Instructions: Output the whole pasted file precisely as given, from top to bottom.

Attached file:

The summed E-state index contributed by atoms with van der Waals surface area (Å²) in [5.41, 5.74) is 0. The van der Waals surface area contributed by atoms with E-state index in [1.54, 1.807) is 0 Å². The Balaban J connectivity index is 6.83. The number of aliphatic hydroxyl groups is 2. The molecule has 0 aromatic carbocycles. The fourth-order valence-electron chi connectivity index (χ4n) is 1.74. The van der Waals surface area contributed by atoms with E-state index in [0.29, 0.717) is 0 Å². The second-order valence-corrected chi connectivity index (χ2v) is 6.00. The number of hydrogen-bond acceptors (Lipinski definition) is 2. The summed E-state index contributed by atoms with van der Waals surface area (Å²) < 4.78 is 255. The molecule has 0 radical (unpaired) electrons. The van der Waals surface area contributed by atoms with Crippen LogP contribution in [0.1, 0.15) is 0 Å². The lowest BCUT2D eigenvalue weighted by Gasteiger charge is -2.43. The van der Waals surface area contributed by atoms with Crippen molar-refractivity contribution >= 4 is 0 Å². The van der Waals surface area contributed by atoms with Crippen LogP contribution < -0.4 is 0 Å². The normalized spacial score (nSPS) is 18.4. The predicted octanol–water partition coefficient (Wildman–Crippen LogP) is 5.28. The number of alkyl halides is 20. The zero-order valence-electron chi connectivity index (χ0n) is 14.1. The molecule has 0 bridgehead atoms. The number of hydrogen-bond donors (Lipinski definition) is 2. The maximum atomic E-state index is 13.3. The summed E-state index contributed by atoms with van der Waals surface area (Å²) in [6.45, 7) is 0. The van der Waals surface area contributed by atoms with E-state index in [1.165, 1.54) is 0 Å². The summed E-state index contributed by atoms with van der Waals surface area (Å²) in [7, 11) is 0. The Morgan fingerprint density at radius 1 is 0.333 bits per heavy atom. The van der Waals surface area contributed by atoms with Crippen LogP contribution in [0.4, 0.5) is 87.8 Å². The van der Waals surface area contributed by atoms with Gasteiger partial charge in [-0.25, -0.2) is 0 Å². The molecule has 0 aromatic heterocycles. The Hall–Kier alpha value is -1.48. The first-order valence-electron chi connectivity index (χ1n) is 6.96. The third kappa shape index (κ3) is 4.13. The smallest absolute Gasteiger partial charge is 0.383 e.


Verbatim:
The summed E-state index contributed by atoms with van der Waals surface area (Å²) in [5.41, 5.74) is 0. The van der Waals surface area contributed by atoms with E-state index in [1.54, 1.807) is 0 Å². The Balaban J connectivity index is 6.83. The number of aliphatic hydroxyl groups is 2. The molecule has 0 aromatic carbocycles. The fourth-order valence-electron chi connectivity index (χ4n) is 1.74. The van der Waals surface area contributed by atoms with E-state index in [0.29, 0.717) is 0 Å². The second-order valence-corrected chi connectivity index (χ2v) is 6.00. The number of hydrogen-bond acceptors (Lipinski definition) is 2. The summed E-state index contributed by atoms with van der Waals surface area (Å²) < 4.78 is 255. The molecule has 0 radical (unpaired) electrons. The van der Waals surface area contributed by atoms with Crippen LogP contribution in [0.1, 0.15) is 0 Å². The lowest BCUT2D eigenvalue weighted by Gasteiger charge is -2.43. The van der Waals surface area contributed by atoms with Crippen molar-refractivity contribution >= 4 is 0 Å². The van der Waals surface area contributed by atoms with Crippen LogP contribution < -0.4 is 0 Å². The normalized spacial score (nSPS) is 18.4. The predicted octanol–water partition coefficient (Wildman–Crippen LogP) is 5.28. The number of alkyl halides is 20. The zero-order valence-electron chi connectivity index (χ0n) is 14.1. The molecule has 0 bridgehead atoms. The number of hydrogen-bond donors (Lipinski definition) is 2. The maximum atomic E-state index is 13.3. The summed E-state index contributed by atoms with van der Waals surface area (Å²) in [6.45, 7) is 0. The van der Waals surface area contributed by atoms with E-state index in [1.165, 1.54) is 0 Å². The summed E-state index contributed by atoms with van der Waals surface area (Å²) in [7, 11) is 0. The Morgan fingerprint density at radius 1 is 0.333 bits per heavy atom. The van der Waals surface area contributed by atoms with Crippen LogP contribution in [0.4, 0.5) is 87.8 Å². The van der Waals surface area contributed by atoms with Gasteiger partial charge in [-0.25, -0.2) is 0 Å². The molecule has 0 aromatic heterocycles. The Hall–Kier alpha value is -1.48. The first-order valence-electron chi connectivity index (χ1n) is 6.96. The third kappa shape index (κ3) is 4.13. The smallest absolute Gasteiger partial charge is 0.383 e.